It’s a difficult thing to fast in the middle of summer. There’s the heat, the lure of a weekday routine or, on a Sunday in the US, a time to relax and enjoy. Even in Israel, when Tisha B’Av falls on the beginning of the week, as it did this year, there is that difficulty, added to the difficulty of not drinking and eating for 25 hours, of a routine hampered by something alien to daily life.

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It’s a question, then, caused by discomfort. Unlike Yom Kippur, which is a metaphysical fast in the sense that it’s connected to life and death, to sin and redemption, the fast of Tish B’Av is a fast that the Jewish people, and not God, decreed.

In all this, there is a temptation towards rationalization or even dismissal. The options are many: to label it a fast of “the rabbis” may be one, or a fast that’s been made obsolete by the rebirth of Israel is another.

Maybe some do find truth in these ideas. However, in the discomfort and in the questions that it raises lies something much more important: memory. By their nature, memories fade or become distorted over time. In its telling, remembrance loses its effectiveness. But the power of a fast, which is a complete break from the present and its constant push into the future, provides a physical stich to the past that cannot be paralleled.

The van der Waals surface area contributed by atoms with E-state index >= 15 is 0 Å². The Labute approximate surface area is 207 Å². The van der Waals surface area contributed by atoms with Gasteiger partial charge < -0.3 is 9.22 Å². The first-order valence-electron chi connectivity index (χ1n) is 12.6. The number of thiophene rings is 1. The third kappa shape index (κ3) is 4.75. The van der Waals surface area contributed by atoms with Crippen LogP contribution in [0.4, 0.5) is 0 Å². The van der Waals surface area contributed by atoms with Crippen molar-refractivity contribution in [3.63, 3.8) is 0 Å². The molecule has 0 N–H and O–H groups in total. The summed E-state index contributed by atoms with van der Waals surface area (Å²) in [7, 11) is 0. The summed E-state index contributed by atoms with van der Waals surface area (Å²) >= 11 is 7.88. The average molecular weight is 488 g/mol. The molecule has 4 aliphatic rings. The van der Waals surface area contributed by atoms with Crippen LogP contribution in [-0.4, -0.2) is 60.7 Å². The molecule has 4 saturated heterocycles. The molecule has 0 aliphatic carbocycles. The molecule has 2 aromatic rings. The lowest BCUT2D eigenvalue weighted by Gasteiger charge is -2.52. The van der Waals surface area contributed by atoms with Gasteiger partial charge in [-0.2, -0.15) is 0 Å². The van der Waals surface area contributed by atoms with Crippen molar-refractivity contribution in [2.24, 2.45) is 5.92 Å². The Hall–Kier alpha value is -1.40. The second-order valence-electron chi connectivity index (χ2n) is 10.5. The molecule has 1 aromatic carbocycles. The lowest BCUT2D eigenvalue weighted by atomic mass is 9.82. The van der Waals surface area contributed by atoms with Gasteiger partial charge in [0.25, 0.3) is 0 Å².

On this day, we have to remember because, hungry and thirsty, we have to ask “Why are we doing this?” And we remember, on account of the fast, by referring to the unspeakable horrors in the Book of Lamentations, or by reading Job, or considering what it meant for the centuries-old Jewish communities of Spain to be ousted, interrogated, converted and murdered en masse almost overnight.

We remember because remembrance is the tie that connects a nation to its history -- which is the essence of its self. Without remembrance we are just a society of individuals. And without a fast, without this fast, we have no real hope for remembrance.




At the end of the Fast of Tisha B’Av I always find the opposite of what I felt going into it: a redemptive flow, a clear-eyed understanding of not myself, and not just of what it means to be Jewish, but of the world. It may not last long, but it is there each year, at least for a few moments through the setting of the sun and until the three stars emerge: an ability to see the tenses of time as co-present, as a part of a people that was, is, and will be.
 


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